Shortly after the US Constitution was ratified in 1789, George Washington was elected as the first President of the United States. Moses Seixas, the brother of Gershom Mendes Seixas who was the minister of Shearith Israel at the time and was the minister of Mikveh Israel during the war, wrote a beautiful letter to the new President, filled with warmth and eloquence. He famously noted that the new Government of the United States of America gives to bigotry no sanction, to persecution no assistance, and considers all of its citizens of all religions equal under the law. Washington’s famous reply repeated the eloquent words of Seixas and affirmed the equality of the Jews, and declared that America was different from other nations of the world because “All possess alike liberty of conscience and immunities of citizenship”.
This was to be the second of three letters that Washington wrote to different Jewish communities during that year, mainly because of discrimination and infighting among the Jews. Shortly after the inauguration in April 1789, the presidents of the six congregations in the US – New York, Philadelphia, Newport, Charleston, Richmond, and Savanna – agreed to send a joint letter. Then they spent the next year and a half arguing over who would sign it! The original plan called for the letter to be sent from Shearith Israel in New York, as this was originally the capital of the fledgling country. But there were months of delays and meanwhile, Congress moved the capital to Philadelphia in January of 1790.
Then Manuel Josephson, Parnas of Mikveh Israel in Philadelphia, offered to write the letter on behalf of the other congregations. However, the Spanish & Portuguese Sephardic elite who dominated the other congregations objected to the Ashkenazic Josephson, of humble Eastern European origins, considering him unworthy to speak for them. A few months passed in which nothing was done, so finally in May, the Savanna congregation, noting and apologizing for the delay in writing, presented a letter to Washington. Washington was gracious in his eloquent reply. In August, Moses Seixas and the Jews of Newport also tired of waiting and presented their own letter, certainly the most famous of the three, along with its often-studied reply.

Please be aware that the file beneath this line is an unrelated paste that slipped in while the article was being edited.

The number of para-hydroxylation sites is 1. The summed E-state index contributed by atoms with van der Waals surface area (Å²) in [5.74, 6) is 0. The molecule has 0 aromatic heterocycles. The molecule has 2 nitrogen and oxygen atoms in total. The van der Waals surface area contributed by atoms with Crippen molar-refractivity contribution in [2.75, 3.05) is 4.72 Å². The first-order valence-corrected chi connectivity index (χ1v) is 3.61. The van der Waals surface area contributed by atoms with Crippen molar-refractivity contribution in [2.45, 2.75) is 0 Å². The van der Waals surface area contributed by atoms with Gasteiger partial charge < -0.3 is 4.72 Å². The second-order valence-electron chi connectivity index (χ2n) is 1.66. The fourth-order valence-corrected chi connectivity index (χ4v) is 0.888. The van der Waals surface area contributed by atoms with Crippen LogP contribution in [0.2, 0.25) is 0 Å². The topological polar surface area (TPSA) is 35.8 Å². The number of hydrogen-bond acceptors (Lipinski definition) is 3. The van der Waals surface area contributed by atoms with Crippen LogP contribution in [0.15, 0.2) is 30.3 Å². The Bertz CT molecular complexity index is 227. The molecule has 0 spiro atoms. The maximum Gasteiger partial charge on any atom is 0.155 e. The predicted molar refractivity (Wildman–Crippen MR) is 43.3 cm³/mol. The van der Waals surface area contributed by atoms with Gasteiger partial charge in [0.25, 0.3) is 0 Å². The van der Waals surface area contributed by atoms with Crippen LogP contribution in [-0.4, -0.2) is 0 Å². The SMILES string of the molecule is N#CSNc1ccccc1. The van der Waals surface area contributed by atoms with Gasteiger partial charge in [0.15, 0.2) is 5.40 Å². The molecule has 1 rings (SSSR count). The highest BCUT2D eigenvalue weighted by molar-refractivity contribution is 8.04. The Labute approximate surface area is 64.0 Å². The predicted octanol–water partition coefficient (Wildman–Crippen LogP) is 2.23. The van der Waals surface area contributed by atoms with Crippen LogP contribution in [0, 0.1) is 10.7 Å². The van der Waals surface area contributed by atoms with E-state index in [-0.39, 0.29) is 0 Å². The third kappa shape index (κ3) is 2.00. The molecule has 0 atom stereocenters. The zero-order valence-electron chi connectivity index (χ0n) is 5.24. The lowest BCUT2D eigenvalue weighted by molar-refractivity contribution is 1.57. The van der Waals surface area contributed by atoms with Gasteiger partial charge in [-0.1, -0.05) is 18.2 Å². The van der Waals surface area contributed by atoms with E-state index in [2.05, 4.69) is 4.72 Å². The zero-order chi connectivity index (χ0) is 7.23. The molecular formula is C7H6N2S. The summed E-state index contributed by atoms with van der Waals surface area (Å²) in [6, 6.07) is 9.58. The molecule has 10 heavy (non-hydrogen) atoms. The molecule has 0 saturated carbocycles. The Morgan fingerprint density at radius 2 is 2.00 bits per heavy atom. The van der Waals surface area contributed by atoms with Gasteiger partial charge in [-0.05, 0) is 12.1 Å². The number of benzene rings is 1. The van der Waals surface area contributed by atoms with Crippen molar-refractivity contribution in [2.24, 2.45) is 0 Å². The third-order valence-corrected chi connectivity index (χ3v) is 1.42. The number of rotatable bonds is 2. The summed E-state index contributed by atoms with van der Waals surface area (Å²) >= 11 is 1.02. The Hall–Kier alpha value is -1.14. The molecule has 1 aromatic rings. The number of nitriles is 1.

Finally, in December 1790, Josephson, in a short meeting with Washington, presented a letter from the four remaining congregations from Philadelphia, New York, Charleston, and Richmond. Josephson apologized for the delay in adding their congratulations to those of the rest of the nation. Washington’s reply was shorter than the other two, but was nonetheless warm and appreciative, stating that “The affection of such a people is a treasure beyond the reach of calculation” and conveyed how much pleasure he received from the support and approval of his fellow-citizens. He thanked the Almighty for intervening on behalf of the Americans in the “late glorious revolution”, and promised to work just as hard for the country in times of peace as he did during the war. He closed by saying, “May the same temporal and eternal blessings which you implore for me, rest upon your congregations”.
Manuel Josephson died on 30 January 1796 and is buried in the Mikveh Israel Spruce St. cemetery. His wife, Rachel died on the same Hebrew date, 20 Shebat, a year later and his buried beside him.
- Howard Rock, Haven of Liberty: New York Jews in the New World, 1654-1865, 2012
- Shalom Goldman, God’s Sacred Tongue: Hebrew & the American Imagination, 2004
- Jacob Rader Marcus, The American Jewish Woman: A Documentary History, 1981
- Jeffrey S. Gurock, Orthodox Jews in America, 2009
- Wolf, Edwin, II, and Maxwell Whiteman. The History of the Jews of Philadelphia from Colonial Times to the Age of Jackson. (1957)
- American Jewish Historical Society Quarterly, Volume 11. Cyrus Adler, President, 1903
- Henry Samuel Morais, The Jews of Philadelphia, 1894
- Jonathan Jeremy Goldberg, Jewish Power: Inside the American Jewish Establishment, 1996
Where are these paintings of the Josephsons?
Where are these portraits located? Wonderful information. Thank you!
I am so glad to see someone honoring and remembering this important early American Jew! Thank you for doing this!
Thank you Mark.
All the best, Steve